With the first round of annual results and disclosure under Solvency II closing in, Bank of England's Executive Director of Insurance Supervision, David Rule, highlighted in a recent speech how Solvency II (Sii) has affected the insurance industry one year on since its inception. Here we present a short summary of his main points:  

  • The allowance of firm specific internal models to calculate solvency requirements is an example of how Sii meets the needs of the UK insurance sector. However, the diversity of companies within the UK insurance sector has made it problematic for all firms to fit into the standard formula of Sii, this has lead the Prudential Regulatory Authority (PRA) to approve 22 partial or full internal models with numerous more to come. 
  • Sii’s Matching Adjustment (MA) allows an insurer who carries long-term sticky annuity liabilities to filter out movements in the market price of risk. The Financial Policy Committee concluded in their Financial Stability Report that MAs "are beneficial from a macroprudential perspective by reducing potential instability across financial system".

  • The combination of MAs and internal models has motivated UK life insurers to invest in long-term illiquid assets, e.g., commercial property, equity release mortgages, and infrastructure financing. Currently around 25% of insurance annuities are backed up by such illiquid assets and this is predicated to reach 40% by 2020. This is seen as a positive trend that may have wider economic benefits. However, it requires supervision in order to confirm that firms have risk management capabilities to hold and monitor such assets, and to properly value them.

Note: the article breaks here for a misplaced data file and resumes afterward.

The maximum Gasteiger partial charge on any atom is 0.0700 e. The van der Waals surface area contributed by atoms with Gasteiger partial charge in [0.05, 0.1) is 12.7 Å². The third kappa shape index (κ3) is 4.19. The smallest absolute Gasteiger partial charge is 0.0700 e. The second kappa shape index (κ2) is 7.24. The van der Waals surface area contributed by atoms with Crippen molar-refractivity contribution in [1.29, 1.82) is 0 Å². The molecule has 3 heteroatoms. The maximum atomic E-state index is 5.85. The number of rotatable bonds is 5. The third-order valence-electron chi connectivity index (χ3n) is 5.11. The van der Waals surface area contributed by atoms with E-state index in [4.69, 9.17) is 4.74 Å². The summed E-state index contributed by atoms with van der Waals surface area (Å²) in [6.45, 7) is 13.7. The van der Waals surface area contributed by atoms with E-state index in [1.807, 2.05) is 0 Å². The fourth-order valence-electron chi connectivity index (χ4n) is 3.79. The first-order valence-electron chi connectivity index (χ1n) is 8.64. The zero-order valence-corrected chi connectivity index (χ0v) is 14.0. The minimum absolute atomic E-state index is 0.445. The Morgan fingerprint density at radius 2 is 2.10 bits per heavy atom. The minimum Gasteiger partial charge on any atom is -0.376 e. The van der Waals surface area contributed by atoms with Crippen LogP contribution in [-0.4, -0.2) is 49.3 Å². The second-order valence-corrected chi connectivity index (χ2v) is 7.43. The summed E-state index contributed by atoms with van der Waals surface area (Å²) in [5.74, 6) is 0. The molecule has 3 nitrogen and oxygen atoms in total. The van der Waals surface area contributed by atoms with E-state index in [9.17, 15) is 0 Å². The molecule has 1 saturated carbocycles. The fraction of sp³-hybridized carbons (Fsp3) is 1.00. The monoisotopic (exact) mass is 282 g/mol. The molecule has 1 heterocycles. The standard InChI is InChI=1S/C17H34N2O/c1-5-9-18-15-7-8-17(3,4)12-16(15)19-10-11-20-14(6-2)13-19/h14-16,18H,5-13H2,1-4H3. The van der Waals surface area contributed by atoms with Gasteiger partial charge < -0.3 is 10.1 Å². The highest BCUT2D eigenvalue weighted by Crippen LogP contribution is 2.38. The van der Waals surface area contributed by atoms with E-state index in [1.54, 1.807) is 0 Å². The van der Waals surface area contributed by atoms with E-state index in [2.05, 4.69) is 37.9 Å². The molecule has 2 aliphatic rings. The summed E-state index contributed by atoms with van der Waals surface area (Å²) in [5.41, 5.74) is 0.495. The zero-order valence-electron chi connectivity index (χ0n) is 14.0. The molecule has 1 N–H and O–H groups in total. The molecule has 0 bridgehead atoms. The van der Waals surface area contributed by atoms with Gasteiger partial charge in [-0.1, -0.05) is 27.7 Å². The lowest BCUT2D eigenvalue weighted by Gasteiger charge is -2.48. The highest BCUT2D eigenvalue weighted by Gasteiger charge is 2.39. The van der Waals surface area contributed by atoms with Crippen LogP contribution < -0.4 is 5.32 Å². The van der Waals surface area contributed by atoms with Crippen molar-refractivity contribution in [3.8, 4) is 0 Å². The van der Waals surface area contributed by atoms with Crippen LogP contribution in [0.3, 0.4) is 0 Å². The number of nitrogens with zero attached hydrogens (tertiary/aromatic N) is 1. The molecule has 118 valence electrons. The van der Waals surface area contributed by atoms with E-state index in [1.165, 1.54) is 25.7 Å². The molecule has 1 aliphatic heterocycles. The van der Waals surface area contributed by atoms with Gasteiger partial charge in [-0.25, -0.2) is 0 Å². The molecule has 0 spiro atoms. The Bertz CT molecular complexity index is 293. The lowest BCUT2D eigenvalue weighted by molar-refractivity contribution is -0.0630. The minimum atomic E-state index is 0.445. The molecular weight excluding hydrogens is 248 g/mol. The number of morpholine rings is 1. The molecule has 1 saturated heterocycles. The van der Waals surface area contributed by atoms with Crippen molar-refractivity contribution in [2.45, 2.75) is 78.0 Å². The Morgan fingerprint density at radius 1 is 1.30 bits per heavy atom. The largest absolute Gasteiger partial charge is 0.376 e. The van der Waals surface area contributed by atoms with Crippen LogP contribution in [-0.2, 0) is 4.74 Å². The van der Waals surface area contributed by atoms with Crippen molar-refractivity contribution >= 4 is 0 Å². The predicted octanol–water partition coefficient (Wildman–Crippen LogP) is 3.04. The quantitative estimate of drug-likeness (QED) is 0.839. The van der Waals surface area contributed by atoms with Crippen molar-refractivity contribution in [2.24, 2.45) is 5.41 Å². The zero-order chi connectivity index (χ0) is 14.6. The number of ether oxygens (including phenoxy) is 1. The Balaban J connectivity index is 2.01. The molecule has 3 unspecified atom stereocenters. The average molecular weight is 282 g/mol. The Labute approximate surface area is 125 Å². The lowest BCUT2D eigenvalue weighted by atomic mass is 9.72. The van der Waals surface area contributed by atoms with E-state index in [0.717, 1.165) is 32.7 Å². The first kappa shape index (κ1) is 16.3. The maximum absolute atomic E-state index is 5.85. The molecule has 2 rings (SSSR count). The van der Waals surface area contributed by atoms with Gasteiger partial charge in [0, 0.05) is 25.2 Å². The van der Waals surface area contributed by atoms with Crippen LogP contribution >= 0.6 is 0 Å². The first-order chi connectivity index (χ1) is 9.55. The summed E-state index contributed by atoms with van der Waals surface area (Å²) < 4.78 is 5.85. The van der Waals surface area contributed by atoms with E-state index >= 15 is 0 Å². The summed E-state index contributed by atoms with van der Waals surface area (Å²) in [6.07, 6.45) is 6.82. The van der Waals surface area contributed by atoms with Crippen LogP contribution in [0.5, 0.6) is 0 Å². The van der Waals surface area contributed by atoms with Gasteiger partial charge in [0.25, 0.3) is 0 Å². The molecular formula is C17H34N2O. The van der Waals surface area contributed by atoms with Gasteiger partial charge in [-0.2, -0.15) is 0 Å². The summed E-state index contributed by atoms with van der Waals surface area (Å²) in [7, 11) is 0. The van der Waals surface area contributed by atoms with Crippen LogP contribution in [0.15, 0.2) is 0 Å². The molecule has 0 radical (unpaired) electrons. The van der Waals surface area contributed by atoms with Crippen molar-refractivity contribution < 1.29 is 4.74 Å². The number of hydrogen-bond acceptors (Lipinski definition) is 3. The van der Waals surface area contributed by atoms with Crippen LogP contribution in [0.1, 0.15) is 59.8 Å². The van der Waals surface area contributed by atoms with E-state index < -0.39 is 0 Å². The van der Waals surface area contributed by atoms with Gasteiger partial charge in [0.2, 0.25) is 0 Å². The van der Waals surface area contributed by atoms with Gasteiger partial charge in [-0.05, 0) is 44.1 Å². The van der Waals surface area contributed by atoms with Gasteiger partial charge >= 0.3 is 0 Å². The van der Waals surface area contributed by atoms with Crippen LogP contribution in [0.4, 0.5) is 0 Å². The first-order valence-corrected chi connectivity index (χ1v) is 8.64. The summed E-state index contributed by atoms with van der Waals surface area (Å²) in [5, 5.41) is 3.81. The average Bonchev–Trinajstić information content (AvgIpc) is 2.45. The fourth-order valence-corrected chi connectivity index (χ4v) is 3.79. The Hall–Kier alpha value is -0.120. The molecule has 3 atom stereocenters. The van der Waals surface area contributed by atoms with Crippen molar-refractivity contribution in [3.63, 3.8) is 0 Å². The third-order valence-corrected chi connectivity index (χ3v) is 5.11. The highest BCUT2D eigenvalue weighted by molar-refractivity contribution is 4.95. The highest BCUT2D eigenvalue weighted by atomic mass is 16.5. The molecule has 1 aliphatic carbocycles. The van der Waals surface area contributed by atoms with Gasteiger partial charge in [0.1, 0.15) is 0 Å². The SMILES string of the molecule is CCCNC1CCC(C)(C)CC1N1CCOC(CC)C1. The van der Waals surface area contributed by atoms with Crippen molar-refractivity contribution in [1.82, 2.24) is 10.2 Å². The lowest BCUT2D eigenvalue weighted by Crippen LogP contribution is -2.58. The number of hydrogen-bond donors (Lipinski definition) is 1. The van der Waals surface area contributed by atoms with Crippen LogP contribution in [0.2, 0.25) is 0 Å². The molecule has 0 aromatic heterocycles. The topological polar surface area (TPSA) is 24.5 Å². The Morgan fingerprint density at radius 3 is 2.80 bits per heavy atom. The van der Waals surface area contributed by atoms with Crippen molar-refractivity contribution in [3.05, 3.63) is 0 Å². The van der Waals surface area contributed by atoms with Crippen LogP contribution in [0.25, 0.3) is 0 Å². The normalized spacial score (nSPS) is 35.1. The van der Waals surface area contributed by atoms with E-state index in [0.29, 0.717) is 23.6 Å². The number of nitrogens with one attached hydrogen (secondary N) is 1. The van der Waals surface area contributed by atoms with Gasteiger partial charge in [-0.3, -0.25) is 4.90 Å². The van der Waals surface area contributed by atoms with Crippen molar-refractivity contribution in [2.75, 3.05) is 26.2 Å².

• Following the result from the first round of internal model evaluation and modification overview, Bank of England (BoE) see the trend that the overall changes proposed by firms reduce capital requirements, rather than increase them. For this reason, BoE has imposed a framework to monitor firms’ model estimates of capital in order to detect decreasing behaviour over time.
  • For life insurers, the determination of capital resources rely heavily on MA. Here Sii has a clear criteria for assets that qualifies for the MA. They must match the maturity of the underlying liabilities and have fixed cashflows. In the aim of meeting these conditions, BoE has tried to interpret them such that firms can back annuities using a wide range of securities and still benefit from the MA.
  • A problem that mainly affects UK life insurers, is the excessive sensitivity the design of the risk margin has to the current level of interest rates. The sensitivity arises because lower interest rates both reduces the discount rates applied to the future capital requirements and leads to higher future capital requirements. This sensitivity to interest rates is seen as a flaw of Sii and BoE believes that the risk margin is too high for UK annuity writers at the current level of interest rates.
  • The European Commission has committed to review the design of the risk margin in its upcoming review of Sii, and BoE regard it a key priority.